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Selected Short Subjects: The Our Gang Miss Crabtree comedies part two

School's Out (1930)
School's Out (1930)
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The second in a trilogy of Our Gang comedies

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School’s Out

Directed by Robert McGowan. Dialog by H.M. Walker. Cinematography by Art Lloyd. Music by LeRoy Shield. Sound by Elmer Raguse. Starring Jackie Cooper, Allen Clayton “Farina” Hoskins, Norman “Chubby” Chaney, Matthew Beard, Dorothy DeBorba, Bobby “Wheezer” Hutchins, Clifton “Bonedust” Young, Buddy McDonald, Mary Ann Jackson, Donald Haines, June Marlowe, Creighton Hale. A Hal Roach production for MGM. Filmed June 17-25, 1930. Released November 22, 1930.

School’s Out is one of the funniest efforts during this period of Our Gang series. While the previous short, “Teacher’s Pet,” introduced the character dynamics between the kids and the Miss Crabtree character (June Marlowe), this short uses the established situation for humor, and most effectively.

The film opens with a smitten Jackie (Jackie Cooper) trying to get the others to sign a “partition” to keep school going straight through the summer. “How are we gonna go fishing if we have to go to school?” Farina (Allen Hoskins) asks pointedly. The amusing dialog continues with Chubby (Norman Chaney) stating that last night his father spanked him “fluently,” this misrepresentation of words becoming something of a fixture in the dialog throughout the short.

The gang mistakes Miss Crabtree’s visiting brother (Creighton Hale) for a likely beau and, fearing they might lose yet another beloved teacher “like what happened with Miss McGilligcuddy,” they tell the man a series of fibs. Indicating Miss Crabtree has a wooden leg, two sets of false teeth, and “a mean temperature,” they believe they’ve frightened the man away. But to make sure, when the man decides to go for a dip in the pond, they steal his clothes.

When Miss Crabtree later asks the class if her brother has come around to see her, the kids react comically and then tearfully confess what they told him. She fakes crying as if hurt, in order to teach them a lesson, but her tears change to laughter when her brother enters with brush from the woods covering up his naked body.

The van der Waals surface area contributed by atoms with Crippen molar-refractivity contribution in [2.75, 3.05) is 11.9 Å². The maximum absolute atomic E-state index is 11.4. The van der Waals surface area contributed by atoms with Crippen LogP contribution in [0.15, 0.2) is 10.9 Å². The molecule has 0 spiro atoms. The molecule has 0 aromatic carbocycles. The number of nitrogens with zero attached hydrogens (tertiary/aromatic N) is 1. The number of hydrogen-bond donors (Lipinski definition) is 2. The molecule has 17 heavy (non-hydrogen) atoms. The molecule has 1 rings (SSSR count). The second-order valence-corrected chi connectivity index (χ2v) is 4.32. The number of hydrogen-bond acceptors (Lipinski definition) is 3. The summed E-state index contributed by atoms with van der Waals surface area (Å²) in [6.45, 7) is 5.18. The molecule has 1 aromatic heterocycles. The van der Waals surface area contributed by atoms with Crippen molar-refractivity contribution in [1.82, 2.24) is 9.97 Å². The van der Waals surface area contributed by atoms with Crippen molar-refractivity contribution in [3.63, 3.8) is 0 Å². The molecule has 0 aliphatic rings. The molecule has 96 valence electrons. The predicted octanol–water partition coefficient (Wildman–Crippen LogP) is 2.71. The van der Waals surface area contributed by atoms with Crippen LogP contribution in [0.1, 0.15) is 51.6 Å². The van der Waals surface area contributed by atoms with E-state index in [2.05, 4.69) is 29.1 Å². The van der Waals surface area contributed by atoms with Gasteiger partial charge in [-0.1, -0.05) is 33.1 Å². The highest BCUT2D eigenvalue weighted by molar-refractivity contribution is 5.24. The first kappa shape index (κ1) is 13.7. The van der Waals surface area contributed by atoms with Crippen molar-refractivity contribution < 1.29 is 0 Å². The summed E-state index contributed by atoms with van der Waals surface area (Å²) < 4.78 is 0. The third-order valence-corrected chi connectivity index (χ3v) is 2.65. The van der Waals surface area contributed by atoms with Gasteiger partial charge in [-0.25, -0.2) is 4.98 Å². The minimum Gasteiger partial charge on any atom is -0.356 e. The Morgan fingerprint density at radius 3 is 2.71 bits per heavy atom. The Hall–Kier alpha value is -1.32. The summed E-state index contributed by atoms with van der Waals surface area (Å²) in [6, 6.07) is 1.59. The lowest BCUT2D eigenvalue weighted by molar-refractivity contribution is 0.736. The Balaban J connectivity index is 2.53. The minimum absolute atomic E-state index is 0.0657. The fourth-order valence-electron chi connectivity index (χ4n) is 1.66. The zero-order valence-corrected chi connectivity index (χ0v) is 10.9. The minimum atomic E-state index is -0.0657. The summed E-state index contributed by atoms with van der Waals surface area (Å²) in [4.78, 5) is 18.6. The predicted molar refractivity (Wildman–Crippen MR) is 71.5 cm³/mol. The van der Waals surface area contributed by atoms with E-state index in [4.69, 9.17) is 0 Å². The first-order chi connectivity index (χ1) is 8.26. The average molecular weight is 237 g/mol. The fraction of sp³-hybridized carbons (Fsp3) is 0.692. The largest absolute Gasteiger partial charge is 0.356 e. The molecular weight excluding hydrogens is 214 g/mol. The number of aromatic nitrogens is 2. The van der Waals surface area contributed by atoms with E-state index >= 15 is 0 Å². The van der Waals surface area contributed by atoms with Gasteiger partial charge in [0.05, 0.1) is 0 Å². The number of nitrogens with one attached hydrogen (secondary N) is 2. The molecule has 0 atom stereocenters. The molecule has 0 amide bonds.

Unlike “Teacher’s Pet,” which took a more sentimental approach and allowed the adult to control the situation, “School’s Out” follows the more effective method of having the mischievous rascals defying authority figures. When they realize their control of the situation regarding the visiting boyfriend was actually a brother, their tearful confession follows the comic trajectory. It does not come off as mawkish and sentimental but as yet another funny scene within a series.

One of the funniest sequences in “School’s Out” is a vignette separate from the central narrative. Bonedust (Clifton Young) gets answers for that day’s lesson “out of a book” and shares them with the others. Thus, when Miss Crabtree quizzes the children, she is met with the following responses:
Where is Washington?
First in war, first in peace, and third in the American League!

What was Abraham Lincoln’s mother’s name?
Mrs. Lincoln!

What did Paul Revere say when he stopped his horse in front of the Colonial home
He said “Whoa!”

Who was the hunchback of Notre Dame?
Lon Chaney!

What was Lincoln’s Gettysburg Address?
1644 South Main Street

It is later revealed that the “book” Bonedust used for his information was a minstrel joke book!

“School’s Out” works perfectly as the pivotal film in the Our Gang Crabtree trilogy. It is tightly structured, maintains a relaxed pace, is consistently funny, and never lapses into dated sentiment. Where “Teacher’s Pet” was the setup, “School’s Out” is the bridge, and the forthcoming “Love Business” will be the conclusion.